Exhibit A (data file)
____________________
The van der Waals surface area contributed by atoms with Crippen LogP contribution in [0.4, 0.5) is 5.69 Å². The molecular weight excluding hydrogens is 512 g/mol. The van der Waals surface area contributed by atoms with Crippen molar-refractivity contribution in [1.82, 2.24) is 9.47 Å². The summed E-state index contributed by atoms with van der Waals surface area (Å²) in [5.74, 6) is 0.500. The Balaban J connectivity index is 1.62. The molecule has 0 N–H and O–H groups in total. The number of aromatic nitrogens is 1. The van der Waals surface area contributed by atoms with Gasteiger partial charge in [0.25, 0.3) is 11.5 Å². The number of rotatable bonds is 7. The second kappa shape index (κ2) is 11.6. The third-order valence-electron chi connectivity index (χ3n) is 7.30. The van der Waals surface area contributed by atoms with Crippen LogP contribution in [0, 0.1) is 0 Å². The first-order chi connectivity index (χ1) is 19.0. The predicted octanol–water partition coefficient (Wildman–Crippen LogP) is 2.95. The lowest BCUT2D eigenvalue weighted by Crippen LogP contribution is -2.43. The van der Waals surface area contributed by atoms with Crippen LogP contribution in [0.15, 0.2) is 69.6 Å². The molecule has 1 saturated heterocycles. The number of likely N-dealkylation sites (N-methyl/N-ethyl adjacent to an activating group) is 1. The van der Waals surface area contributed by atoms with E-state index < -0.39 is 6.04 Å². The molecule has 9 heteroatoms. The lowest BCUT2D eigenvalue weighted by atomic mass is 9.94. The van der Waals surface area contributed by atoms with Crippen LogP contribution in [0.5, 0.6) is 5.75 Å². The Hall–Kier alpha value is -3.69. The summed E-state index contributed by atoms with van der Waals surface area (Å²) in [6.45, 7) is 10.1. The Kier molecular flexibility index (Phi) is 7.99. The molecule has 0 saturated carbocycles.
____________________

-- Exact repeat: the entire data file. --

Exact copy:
The van der Waals surface area contributed by atoms with Crippen LogP contribution in [0.4, 0.5) is 5.69 Å². The molecular weight excluding hydrogens is 512 g/mol. The van der Waals surface area contributed by atoms with Crippen molar-refractivity contribution in [1.82, 2.24) is 9.47 Å². The summed E-state index contributed by atoms with van der Waals surface area (Å²) in [5.74, 6) is 0.500. The Balaban J connectivity index is 1.62. The molecule has 0 N–H and O–H groups in total. The number of aromatic nitrogens is 1. The van der Waals surface area contributed by atoms with Gasteiger partial charge in [0.25, 0.3) is 11.5 Å². The number of rotatable bonds is 7. The second kappa shape index (κ2) is 11.6. The third-order valence-electron chi connectivity index (χ3n) is 7.30. The van der Waals surface area contributed by atoms with Crippen LogP contribution in [0, 0.1) is 0 Å². The first-order chi connectivity index (χ1) is 19.0. The predicted octanol–water partition coefficient (Wildman–Crippen LogP) is 2.95. The lowest BCUT2D eigenvalue weighted by Crippen LogP contribution is -2.43. The van der Waals surface area contributed by atoms with Crippen LogP contribution in [0.15, 0.2) is 69.6 Å². The molecule has 1 saturated heterocycles. The number of likely N-dealkylation sites (N-methyl/N-ethyl adjacent to an activating group) is 1. The van der Waals surface area contributed by atoms with E-state index < -0.39 is 6.04 Å². The molecule has 9 heteroatoms. The lowest BCUT2D eigenvalue weighted by atomic mass is 9.94. The van der Waals surface area contributed by atoms with Crippen LogP contribution in [0.5, 0.6) is 5.75 Å². The Hall–Kier alpha value is -3.69. The summed E-state index contributed by atoms with van der Waals surface area (Å²) in [6.45, 7) is 10.1. The Kier molecular flexibility index (Phi) is 7.99. The molecule has 0 saturated carbocycles.